The Families and Schools Together (FAST) program is an effort of the State of Wisconsin to address three related problems facing a number of children today: alcohol and drug abuse, violence and delinquency, and school dropout. FAST’s preventative strategy aims to address the root causes that often result in juvenile delinquency.
FAST’s efforts begin with the development of a family-support network, empowering the parent to be the primary prevention agent for their own child. FAST collaborates with schools, parents, and not-for-profit human services agencies to strengthen bonds in the family, the school, and the community. Children (ages 4-9), who display serious problems of non-empathic aggression, out of control behavior at home and at school, short attention span, hyperactivity, and poor self-esteem, are targeted by teachers for FAST’s multi-family programs.
Eight weekly meetings structure positive interactional experiences for families including a meal eaten as a family unit, a communication games session played at a family table, couples counseling, and a self-help parent group. Obstacles to voluntary attendance are systematically overcome with home visiting by ethnically matched staff, free transportation, infant and child care, a hot meal, and prizes. Two years of monthly multi-family follow-up meetings are run by parent graduate volunteers, with the collaborative team providing back-up support. Professionals become familiar to the whole family in this fun and informal setting, and are later sought after for services as needed.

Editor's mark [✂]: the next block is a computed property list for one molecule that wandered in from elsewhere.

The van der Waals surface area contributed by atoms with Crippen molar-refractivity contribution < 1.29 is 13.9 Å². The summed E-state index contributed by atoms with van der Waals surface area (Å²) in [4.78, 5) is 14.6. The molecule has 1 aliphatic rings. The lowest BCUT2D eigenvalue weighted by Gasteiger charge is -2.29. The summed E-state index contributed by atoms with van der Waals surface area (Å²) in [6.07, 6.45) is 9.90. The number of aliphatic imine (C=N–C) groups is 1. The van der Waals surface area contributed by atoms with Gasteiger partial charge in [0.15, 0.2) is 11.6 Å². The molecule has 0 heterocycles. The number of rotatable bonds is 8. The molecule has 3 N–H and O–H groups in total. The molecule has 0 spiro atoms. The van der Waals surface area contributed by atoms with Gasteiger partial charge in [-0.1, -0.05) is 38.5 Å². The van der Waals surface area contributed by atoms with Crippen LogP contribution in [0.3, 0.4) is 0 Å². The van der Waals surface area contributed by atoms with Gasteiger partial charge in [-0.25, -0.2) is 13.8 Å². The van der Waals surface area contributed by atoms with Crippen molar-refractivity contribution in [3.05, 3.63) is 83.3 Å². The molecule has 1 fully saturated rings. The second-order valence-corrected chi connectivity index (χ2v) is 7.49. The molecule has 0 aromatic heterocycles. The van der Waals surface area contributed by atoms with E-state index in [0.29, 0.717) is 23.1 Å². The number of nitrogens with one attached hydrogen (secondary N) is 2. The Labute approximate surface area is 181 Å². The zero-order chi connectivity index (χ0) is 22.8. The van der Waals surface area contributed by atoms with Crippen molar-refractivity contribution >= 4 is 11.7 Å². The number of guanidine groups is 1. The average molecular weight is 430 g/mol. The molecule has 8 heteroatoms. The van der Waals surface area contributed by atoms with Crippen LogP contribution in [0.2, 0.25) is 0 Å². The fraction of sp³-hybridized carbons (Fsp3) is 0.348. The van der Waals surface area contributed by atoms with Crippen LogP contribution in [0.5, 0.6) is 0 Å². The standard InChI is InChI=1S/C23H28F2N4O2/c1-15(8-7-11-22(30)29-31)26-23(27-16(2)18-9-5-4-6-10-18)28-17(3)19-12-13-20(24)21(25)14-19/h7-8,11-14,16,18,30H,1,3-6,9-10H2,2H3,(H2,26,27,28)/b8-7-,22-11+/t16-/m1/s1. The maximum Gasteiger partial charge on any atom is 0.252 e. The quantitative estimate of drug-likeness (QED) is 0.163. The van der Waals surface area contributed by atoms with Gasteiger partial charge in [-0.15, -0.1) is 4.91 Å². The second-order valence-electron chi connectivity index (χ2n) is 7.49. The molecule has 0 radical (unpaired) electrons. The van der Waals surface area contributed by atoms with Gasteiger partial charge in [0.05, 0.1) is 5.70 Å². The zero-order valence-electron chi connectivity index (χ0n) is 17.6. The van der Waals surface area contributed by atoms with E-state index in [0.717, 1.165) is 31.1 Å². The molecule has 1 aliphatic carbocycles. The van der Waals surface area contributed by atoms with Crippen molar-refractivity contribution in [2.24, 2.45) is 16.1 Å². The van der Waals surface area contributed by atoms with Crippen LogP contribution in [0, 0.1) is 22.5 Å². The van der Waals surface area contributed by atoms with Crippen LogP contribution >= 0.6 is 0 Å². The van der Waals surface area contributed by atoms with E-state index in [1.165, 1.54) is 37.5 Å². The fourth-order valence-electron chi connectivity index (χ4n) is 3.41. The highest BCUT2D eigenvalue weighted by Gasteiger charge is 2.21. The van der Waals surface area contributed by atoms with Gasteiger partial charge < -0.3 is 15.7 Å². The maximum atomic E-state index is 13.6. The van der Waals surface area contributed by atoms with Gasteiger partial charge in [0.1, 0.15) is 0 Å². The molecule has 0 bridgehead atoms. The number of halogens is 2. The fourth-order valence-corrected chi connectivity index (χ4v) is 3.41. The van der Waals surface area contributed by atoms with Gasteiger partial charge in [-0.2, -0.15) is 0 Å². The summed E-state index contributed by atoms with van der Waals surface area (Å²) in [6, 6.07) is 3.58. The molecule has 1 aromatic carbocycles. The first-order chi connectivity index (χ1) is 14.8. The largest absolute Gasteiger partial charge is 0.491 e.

Results after eight weeks show statistically significant improvements in the child's classroom behaviors, home behaviors, and self-esteem. Family closeness, parent involvement in school, and reduction in social isolation are also fostered through participation in the FAST program. Follow-up data suggest the children continue to improve and some parents self-refer for counseling, get jobs, go back to school, and attend community events. Six unrelated agencies of the federal government have independently identified FAST as a program model that works. The multilevel prevention curriculum applies decades of NIMH-funded and published research from psychology, psychiatry, family therapy, family stress, social support, and community organizing. A Democratic legislature and a Republican governor supported FAST to become a Wisconsin state initiative under the Anti-Drug Bill, AB 122, in 1990, for $1 million annually. Since 1993, Family Service America has trained FAST programs to operate in 14 states.